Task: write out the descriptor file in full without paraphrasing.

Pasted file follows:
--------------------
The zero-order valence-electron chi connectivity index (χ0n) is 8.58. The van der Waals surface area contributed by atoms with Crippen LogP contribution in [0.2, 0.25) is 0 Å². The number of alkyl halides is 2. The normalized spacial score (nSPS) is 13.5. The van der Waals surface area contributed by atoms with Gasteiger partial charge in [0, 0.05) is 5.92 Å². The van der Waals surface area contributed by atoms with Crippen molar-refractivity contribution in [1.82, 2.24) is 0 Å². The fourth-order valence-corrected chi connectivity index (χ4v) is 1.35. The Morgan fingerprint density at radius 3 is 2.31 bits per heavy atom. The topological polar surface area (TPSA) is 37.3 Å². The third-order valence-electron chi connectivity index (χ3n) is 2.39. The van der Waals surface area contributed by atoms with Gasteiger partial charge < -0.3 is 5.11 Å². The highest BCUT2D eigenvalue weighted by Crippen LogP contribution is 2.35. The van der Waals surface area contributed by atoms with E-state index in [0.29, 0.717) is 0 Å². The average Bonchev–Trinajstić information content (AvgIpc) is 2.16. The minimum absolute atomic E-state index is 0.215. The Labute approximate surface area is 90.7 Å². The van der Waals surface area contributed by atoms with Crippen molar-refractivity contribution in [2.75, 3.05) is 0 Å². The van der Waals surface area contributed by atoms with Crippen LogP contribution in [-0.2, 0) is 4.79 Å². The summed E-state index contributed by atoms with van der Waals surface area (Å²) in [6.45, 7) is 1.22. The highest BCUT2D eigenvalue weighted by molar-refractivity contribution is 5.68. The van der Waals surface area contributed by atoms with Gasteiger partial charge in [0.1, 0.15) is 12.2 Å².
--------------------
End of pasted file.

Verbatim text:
The zero-order valence-electron chi connectivity index (χ0n) is 8.58. The van der Waals surface area contributed by atoms with Crippen LogP contribution in [0.2, 0.25) is 0 Å². The number of alkyl halides is 2. The normalized spacial score (nSPS) is 13.5. The van der Waals surface area contributed by atoms with Gasteiger partial charge in [0, 0.05) is 5.92 Å². The van der Waals surface area contributed by atoms with Crippen molar-refractivity contribution in [1.82, 2.24) is 0 Å². The fourth-order valence-corrected chi connectivity index (χ4v) is 1.35. The Morgan fingerprint density at radius 3 is 2.31 bits per heavy atom. The topological polar surface area (TPSA) is 37.3 Å². The third-order valence-electron chi connectivity index (χ3n) is 2.39. The van der Waals surface area contributed by atoms with Gasteiger partial charge < -0.3 is 5.11 Å². The highest BCUT2D eigenvalue weighted by Crippen LogP contribution is 2.35. The van der Waals surface area contributed by atoms with E-state index in [0.29, 0.717) is 0 Å². The average Bonchev–Trinajstić information content (AvgIpc) is 2.16. The minimum absolute atomic E-state index is 0.215. The Labute approximate surface area is 90.7 Å². The van der Waals surface area contributed by atoms with Crippen molar-refractivity contribution in [2.75, 3.05) is 0 Å². The van der Waals surface area contributed by atoms with Crippen LogP contribution in [-0.2, 0) is 4.79 Å². The summed E-state index contributed by atoms with van der Waals surface area (Å²) in [6.45, 7) is 1.22. The highest BCUT2D eigenvalue weighted by molar-refractivity contribution is 5.68. The van der Waals surface area contributed by atoms with Gasteiger partial charge in [0.1, 0.15) is 12.2 Å².